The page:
Happy PRIDE month! As we celebrate our PRIDE and appreciation for diversity in our communities, for those both in and outside of recovery, it’s important to consider a topic that may impede the personal development, as well as the sobriety of members of the LGBT community. The topic of adult children of alcoholics (commonly referred to as ACOA, or ACA) is important for many reasons. Sadly, most helping professionals have little knowledge of it, especially for clinicians outside of the substance abuse treatment field. This problem, impacting the lives of nearly 22,000,000 Americans, poses a double threat to healthy psychological development of LGBT community.
For those children growing up in an environment with an alcoholic parent, the following negative circumstances happen on a routine basis:
- inconsistent parenting along with unpredictable rule and limits;
- chaotic or tense family environments;
- poor communication, with unclear messages and broken promises; and
- loneliness and isolation.
These experiences are commonly pervasive and perpetuated by the family’s attempt to hide the alcoholic’s problem and reduce the potential for shame and embarrassment to the outside world. In other words, the alcoholic parent’s illness often takes center stage and depletes the family’s ability to adequately meet the physical and emotional needs of the developing child. Unfortunately, this comes with a significant cost to any/all children present.
Children who grow up with these kinds of consistent stressors develop coping mechanisms that allow them to adapt to an unpredictable and often chaotic childhood. Isn’t adaptation and coping good? Well, yes and no. In many cases, these adaptations allow a child to survive their chaotic childhood, through their teenage years. But what becomes of these coping strategies, engineered for a chaotic environment- even when the child is grown and no longer around the family? In most cases they remain intact unconsciously and automatically.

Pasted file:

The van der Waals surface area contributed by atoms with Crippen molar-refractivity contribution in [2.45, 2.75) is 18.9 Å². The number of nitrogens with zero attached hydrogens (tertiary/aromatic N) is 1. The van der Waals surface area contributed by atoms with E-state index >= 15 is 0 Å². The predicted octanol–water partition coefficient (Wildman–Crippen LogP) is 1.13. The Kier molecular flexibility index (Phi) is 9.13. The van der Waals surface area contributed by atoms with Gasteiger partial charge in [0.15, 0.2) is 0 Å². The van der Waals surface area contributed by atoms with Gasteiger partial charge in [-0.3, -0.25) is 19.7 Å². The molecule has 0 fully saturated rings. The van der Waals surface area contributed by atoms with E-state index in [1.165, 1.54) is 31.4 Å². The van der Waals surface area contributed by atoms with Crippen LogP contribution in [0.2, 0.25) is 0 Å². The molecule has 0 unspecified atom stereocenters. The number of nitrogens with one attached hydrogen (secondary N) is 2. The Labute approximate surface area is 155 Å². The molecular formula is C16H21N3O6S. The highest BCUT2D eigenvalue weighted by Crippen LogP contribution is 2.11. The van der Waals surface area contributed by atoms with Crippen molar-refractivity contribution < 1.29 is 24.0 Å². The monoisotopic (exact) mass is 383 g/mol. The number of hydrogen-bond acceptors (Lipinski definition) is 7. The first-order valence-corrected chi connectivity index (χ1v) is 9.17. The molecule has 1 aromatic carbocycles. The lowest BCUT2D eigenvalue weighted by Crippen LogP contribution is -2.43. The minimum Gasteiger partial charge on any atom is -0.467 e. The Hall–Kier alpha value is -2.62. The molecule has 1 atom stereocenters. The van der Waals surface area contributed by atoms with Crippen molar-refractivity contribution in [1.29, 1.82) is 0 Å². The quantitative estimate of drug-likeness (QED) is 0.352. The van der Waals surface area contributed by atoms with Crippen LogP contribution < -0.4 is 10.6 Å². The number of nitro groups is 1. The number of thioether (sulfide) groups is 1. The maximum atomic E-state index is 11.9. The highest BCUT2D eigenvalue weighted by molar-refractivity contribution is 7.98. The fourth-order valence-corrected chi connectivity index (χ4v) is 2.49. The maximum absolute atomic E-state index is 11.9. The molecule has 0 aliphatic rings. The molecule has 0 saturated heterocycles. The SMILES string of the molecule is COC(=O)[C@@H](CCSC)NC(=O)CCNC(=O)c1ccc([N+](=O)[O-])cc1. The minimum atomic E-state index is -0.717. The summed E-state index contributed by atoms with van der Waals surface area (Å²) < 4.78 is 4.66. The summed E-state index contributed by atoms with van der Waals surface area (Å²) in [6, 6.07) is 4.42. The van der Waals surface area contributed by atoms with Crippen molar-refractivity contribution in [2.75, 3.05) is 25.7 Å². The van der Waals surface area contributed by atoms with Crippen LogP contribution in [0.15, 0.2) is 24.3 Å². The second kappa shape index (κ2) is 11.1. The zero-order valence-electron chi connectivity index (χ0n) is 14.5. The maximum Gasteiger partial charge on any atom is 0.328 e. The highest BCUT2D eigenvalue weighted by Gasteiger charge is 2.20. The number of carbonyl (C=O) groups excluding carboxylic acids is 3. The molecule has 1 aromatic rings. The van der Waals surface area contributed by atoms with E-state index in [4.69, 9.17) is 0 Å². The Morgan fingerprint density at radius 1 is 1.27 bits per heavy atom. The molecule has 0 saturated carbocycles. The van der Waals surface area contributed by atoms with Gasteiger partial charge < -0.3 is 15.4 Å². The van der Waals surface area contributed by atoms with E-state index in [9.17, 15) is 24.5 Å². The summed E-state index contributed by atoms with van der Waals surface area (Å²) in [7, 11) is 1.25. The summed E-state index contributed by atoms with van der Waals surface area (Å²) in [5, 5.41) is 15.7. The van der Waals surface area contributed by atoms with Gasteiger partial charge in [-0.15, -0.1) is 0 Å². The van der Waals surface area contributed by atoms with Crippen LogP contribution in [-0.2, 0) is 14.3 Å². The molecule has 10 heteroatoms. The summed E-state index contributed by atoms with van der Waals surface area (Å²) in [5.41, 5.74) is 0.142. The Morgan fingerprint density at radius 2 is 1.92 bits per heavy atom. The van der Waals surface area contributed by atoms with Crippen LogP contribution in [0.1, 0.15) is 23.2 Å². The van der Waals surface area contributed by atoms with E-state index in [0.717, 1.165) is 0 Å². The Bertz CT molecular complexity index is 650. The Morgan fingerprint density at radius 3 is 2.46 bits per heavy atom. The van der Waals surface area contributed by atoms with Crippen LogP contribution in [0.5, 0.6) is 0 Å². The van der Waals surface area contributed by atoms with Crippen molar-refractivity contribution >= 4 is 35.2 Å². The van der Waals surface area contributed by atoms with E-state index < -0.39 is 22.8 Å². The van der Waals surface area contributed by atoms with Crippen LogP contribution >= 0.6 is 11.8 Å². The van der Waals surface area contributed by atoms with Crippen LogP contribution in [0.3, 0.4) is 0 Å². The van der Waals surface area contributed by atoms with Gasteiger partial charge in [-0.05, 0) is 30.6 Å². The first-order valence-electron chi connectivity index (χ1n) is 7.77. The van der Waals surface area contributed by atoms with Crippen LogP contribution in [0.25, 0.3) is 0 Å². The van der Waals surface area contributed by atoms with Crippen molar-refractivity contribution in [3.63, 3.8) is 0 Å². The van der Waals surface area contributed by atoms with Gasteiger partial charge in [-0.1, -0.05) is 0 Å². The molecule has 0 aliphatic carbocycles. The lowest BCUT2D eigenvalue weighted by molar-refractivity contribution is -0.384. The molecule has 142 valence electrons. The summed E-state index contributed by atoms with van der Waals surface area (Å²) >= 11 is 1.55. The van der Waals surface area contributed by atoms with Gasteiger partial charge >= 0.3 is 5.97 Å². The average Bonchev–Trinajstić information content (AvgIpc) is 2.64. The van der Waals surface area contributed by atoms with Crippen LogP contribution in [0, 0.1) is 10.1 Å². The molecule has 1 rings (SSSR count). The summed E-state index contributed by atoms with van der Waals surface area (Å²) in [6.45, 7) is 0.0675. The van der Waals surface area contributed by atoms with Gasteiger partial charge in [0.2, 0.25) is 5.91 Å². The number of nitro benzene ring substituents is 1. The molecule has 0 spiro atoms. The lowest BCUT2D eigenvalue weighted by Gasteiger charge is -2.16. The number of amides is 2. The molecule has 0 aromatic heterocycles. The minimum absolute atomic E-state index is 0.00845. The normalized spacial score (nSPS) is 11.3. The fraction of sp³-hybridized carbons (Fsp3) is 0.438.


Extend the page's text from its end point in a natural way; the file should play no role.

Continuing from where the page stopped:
So what does this look like in the Adult-Child? Commonly cited problems in development of all children (regardless of sexual orientation) from these families include:
- pervasive (long term) difficulty with intimate relations;
- conflicts over personal responsibility, characterized by super-responsible and/or super-irresponsible behavior;
- denial of feelings and of reality;
- proclivity toward uncompromising self-criticism; and
- problems with self-esteem
How does the combination of being gay and ACOA play-out? Keeping in mind the negative ramification of growing up in an alcoholic family listed above, now factor in the well-cited negative emotional and behavioral ramifications of sexual orientation development (in an oppressive society) on LGBT teenagers: depression, anxiety, isolation, confusion, fear, low self-esteem, propensity toward negative coping strategies such as alcohol and drugs abuse and dependency, running away from home, and suicidal behavior. It’s clear that these individuals face tremendous obstacles in the development of healthy coping strategies, in comparison to heterosexual-oriented ACOA’s, and especially to heterosexual (and even homosexual) orientated children from non-alcoholic homes.
On a good note, statistics and popular opinion polls indicate that social tolerance and acceptance of LGBT individuals has continued to improve over time, leading to increased emotional well-being, and earlier ‘coming out’ ages of LGBTs overall which in-turn correlates with a reduction in historically high instances of negative coping styles in LGBTs. Unfortunately, little social science and medical literature illustrates a focus and suggestion of evidenced-based treatment and therapeutic approaches for clinical therapy with these individuals.
Private therapists, as well as substance abuse treatment programs need to be prepared to meet the complex needs of LGBTs as well as LGBT ACOAs. Informed programs will seek to improve the following areas of ACOAs:
- reducing of instilled isolation;
- increasing hope and empowerment;
- learning important social norms and rules (communication and trust) in a group setting;
- enhancing distorted self-concepts;
- repairing family experiences; and
- increasing the psycho-education of the effects of parental alcoholism on the individual.
Dr. Anthony Oltean, LSCW CADC
Consulting Psychotherapist for New Hope Recovery Center
2835 N. Sheffield Ave. #500
Chicago IL 60657
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